SPICE simulations of FET circuits
Read Storey (1998) ch. 6 / Storey (2006) ch. 7 and/or the Interfet Corporation Aplication Note [pdf]. For the purposes of PHY2028, you do not need to know about the details of how FETs work, just what they do and some examples of how they are used.
- Explain what is meant by the:
of an op-amp.
- slew rate (SR),
- gain-bandwidth product (GBW),
- common-mode rejection ratio (CMRR),
- Design a two-stage direct coupled amplifier with a voltage
gain of 12. Your circuit should use two BC107 bipolar
transistors, operate from a 12V supply, and have a maximum
output swing (peak-peak) of at least 5V. You may wish to
refer to Storey (1998) example 7.7 / Storey (2006) example 8.11.
- Explain, with an illustrative example, what is meant by
the Miller effect
Design and simulate a subtractor circuit with a gain of 100, i.e. Vout = 100(V2 - V1), based on the LM741/NS op-amp model in PHY2028.LIB. Use simulations to determine the SR and GBW for the model. Also plot the CMRR (in dB) as a function of frequency from 10Hz to 1MHz (MegHz not mHz!) and compare your results with the 741 data-sheet you used in the laboratory. [Note: The model in PHY2028.LIB includes some offset errors.]
Simulate your design (above) for a two-stage bipolar transistor amplifier. Use a tran analysis to demonstrate that your design meets the output swing specification, and an ac analysis to plot its frequency response.
Download CW121004-01.CIR and use it to plot characteristic curves for the 2N4416 JFET device. Draw a diagram of the circuit being used and identify the saturation region and resistive regions on the first plot. Use the second plot to estimate the quiescent values of VS and VD for circuit 16.1 (below). Check your answer by running a simulation. If the input signal is a 1V 1kHz sine-wave, what are the amplitudes at the two outputs? [Note: The n-channel JFET model is explained in §3.4.5 of the User's Guide.]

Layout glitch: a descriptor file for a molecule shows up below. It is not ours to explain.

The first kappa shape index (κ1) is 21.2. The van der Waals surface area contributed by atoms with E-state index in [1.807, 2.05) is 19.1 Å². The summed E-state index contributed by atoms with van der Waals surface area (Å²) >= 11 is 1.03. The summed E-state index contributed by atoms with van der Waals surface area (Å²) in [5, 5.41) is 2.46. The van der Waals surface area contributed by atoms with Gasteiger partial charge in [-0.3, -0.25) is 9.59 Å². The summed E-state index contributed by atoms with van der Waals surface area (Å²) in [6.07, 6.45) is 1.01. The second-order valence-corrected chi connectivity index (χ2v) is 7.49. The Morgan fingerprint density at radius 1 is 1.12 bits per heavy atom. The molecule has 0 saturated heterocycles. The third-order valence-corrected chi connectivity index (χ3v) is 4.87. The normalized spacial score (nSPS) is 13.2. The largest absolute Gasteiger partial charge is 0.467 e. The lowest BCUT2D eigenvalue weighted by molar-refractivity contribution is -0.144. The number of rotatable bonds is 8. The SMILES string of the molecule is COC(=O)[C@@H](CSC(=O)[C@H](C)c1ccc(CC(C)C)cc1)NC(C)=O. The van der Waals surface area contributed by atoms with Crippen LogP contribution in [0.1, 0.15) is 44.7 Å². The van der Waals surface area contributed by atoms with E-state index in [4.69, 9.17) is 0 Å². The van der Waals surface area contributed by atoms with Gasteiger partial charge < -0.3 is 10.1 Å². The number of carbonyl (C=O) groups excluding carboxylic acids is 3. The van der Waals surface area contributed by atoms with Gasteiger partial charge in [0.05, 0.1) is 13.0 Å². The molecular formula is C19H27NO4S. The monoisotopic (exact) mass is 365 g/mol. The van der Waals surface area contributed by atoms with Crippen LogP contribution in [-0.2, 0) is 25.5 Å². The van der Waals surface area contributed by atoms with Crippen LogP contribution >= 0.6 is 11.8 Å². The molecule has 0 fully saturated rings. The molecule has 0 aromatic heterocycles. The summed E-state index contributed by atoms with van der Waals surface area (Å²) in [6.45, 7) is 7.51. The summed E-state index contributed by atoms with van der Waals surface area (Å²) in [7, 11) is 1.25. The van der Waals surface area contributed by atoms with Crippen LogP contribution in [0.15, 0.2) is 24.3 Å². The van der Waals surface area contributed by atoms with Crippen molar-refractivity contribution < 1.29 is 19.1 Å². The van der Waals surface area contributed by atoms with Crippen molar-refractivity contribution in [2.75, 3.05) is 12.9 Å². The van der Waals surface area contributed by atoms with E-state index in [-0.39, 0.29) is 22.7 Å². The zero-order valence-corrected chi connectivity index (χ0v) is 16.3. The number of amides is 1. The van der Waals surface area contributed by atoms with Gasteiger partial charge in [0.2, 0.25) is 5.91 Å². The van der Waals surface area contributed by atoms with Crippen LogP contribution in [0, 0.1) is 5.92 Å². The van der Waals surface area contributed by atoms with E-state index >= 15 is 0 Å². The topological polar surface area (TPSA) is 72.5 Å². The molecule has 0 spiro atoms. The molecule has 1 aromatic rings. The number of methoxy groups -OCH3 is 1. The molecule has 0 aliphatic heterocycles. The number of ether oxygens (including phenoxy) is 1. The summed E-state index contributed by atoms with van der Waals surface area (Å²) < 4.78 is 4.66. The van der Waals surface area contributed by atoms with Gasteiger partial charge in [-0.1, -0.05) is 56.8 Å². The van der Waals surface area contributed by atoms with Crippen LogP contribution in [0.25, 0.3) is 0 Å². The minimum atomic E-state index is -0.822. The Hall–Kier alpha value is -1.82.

Circuit 16.2 is a voltage-controlled attenuator. Run a Spice tran simulation several times using different values for Vctl and hence plot a graph of gain (in dB) against Vctl. Use a 0.25V amplitude 1kHz sinewave for Vin and keep Vctl<0V. With the gain at -20dB, determine the maximum amplitude of Vin that can be used without serious distortion.
Circuit 16.3 is a high-speed high-impedance buffer from Horowitz and Hill (2nd edition) p. 172 with minor corrections. Simulate this circuit, initially omitting C2 and C3, and use Spice to plot the input impedance as a function of frequency from 10Hz to 10MHz.
Now include C2 and C3 (both 100nF) in the simulation and, once again plot the input impedance.
[Note: This type of bootstrap circuit has a high input-impedance but compromises the noise performance and stability to do so. There is no free lunch here.]